citigroupI have a lot of thoughts about the quasi-nationalization of Citigroup, because I am a Citibank shareholder. Some of those shares were acquired in the traditional capitalist manner; my husband placed an order through his online brokerage account. (We thought we were so smart, buying shares at $5 and change!) Some of the Citi exposure came through socialist means: I’m a U.S. citizen, so Timothy Geithner doubled down on my stake.

What happened? Subprime mortgages and global financial collapse aside, Citigroup may have become too big to manage. It is definitely too big for another bank to take over; Chase was willing to take over Washington Mutual accounts, but it could not handle the account volume of Citi, too.

Citibank has long pushed the financial supermarket idea. By offering banking, brokerage, and insurance services under one umbrella, Citi hoped to make it easy for customers to deal with them. It also hoped to squeeze more profits out of each person who walked through the door. But it was always a tough sell. Savvy investors don’t want any one institution to know everything about them; they’d rather play a few different companies off of each other. They’ll shop around for an extra 0.50% on a CD, work with a few brokers to get the best stock ideas, and move their insurance business whenever they find a better premium.

Also, diversifying among several firms reduces the risk of problems – from the Madoff risk at one extreme to the simple headache of limited access when something goes wrong. If you lose one credit card on an overseas trip and need to get home, it’s nice to have another card with a different bank. If a teller is mean to you and you decide to move all of your business in a huff, it’s easier if there isn’t that much to move.

The underlying problem with the financial supermarket is management. How can anyone be on top of everything from how nice and knowledgeable the tellers are to the risk levels of complex derivatives trades? The President of the United States has an easier job, because the president isn’t expected to post a profit. Also, he can print money and drop nuclear bombs to get things done. Vikram Pandit, the CEO of Citigroup, doesn’t have those nifty tools. He couldn’t even split the company up into more manageable pieces, because that would have taken away critical assets needed to prop up the banking business.

Now, the U.S. has a complicated relationship with socialism, and not just with Medicare and Social Security. The basic tenant of Marxism is collective ownership of the factors of production. Alaska is a socialist paradise, because the citizens own the oil; but I’ll bet Sarah Palin would be offended if she reads that. (Not bloody likely! Unless the music folks add more Van Halen coverage.) Americans in Alaska and elsewhere have private pension and 401(k) plans, participate in company stock ownership programs, and take flyers on interesting investment ideas through their E*Trade accounts. Hence, most companies are ultimately owned by average American citizens. Marx would be thrilled.

Citi is still a for-profit, shareholder-owned corporation. The equity has not been wiped out; the government is just one of many shareholders. But the government’s interests here aren’t identical to mine. My family’s little Citi stake was acquired in the hopes of making a killing when the company returned to glory. The government’s goal is to keep the bank from collapsing and taking the rest of us down with it. That would be a good thing for my family, I understand, but it might not lead to fat dividends that would pay for Catholic high school tuition.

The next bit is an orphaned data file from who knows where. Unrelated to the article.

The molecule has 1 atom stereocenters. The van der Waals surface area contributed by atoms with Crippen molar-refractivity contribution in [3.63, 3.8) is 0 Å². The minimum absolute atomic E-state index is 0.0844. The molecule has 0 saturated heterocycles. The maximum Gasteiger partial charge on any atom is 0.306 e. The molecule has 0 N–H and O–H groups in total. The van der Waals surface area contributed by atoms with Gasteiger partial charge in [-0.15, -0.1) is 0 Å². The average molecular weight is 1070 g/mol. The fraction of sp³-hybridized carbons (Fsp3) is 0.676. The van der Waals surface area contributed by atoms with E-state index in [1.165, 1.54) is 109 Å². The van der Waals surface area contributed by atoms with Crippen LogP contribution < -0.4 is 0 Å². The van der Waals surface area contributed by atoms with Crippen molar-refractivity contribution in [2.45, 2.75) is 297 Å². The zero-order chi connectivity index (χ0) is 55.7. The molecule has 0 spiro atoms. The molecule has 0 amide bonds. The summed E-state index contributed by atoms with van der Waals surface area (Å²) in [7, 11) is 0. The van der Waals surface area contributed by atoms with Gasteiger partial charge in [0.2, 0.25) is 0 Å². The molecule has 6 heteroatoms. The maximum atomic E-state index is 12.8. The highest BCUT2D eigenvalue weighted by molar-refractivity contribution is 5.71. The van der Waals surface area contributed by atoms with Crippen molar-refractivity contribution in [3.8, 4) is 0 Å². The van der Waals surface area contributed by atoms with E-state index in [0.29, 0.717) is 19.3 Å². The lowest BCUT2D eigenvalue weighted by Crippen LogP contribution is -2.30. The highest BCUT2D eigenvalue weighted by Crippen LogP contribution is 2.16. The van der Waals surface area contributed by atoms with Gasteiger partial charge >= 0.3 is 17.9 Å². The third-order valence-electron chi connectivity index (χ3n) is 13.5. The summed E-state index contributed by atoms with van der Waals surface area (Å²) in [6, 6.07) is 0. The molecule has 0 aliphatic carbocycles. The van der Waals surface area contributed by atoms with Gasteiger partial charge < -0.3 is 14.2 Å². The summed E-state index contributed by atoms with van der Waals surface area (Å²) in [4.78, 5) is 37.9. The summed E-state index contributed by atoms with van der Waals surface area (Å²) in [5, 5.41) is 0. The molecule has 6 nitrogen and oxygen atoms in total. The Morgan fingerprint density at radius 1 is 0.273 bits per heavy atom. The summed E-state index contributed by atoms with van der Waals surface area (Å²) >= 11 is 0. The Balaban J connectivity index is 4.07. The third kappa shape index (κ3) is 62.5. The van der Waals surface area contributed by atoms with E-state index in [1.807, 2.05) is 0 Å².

Will the nationalization of Citigroup work? Whether looking at this as a private shareholder or an American taxpayer, I just don’t know, and I don’t think that anyone does. The government has a strong interest in a robust financial system. Capitalism only works if property rights are protected and contracts are enforced, and a key part of that is keeping the banks that hold money and process payments solvent. That’s why the government has its own bank, the Federal Reserve Bank, to serve as a banker to the banks.

The nation’s capitalists will have to accept some government intervention to keep capitalism functional. Vikram Pandit will have to deal with a new set of shareholders. And who knows? I might see my dreamed-of profits if the government bought its Citi stake at rock-bottom and sells those shares later.

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About the Author

Ann Logue

Ann Logue is a freelance writer and consulting analyst who is fascinated by business and technology. She has a particular interest in regulatory issues and corporate governance. She is the author of "Emerging Markets for Dummies" (Wiley 2011), “Socially Responsible Investing for Dummies” (Wiley 2009), “Day Trading for Dummies” (Wiley 2007), and “Hedge Funds for Dummies” (Wiley 2006), and has written for Barron’s, Institutional Investor, and Newsweek Japan, among other publications. As an editor and ghostwriter, she worked on a book published by the International Monetary Fund and another by a Wall Street currency strategiest. She is a lecturer in finance at the University of Illinois at Chicago. Her current career follows 12 years of experience as an investment analyst. She holds a B.A. from Northwestern University, an M.B.A. from the University of Chicago, and the Chartered Financial Analyst designation. How's that for deathly dull?

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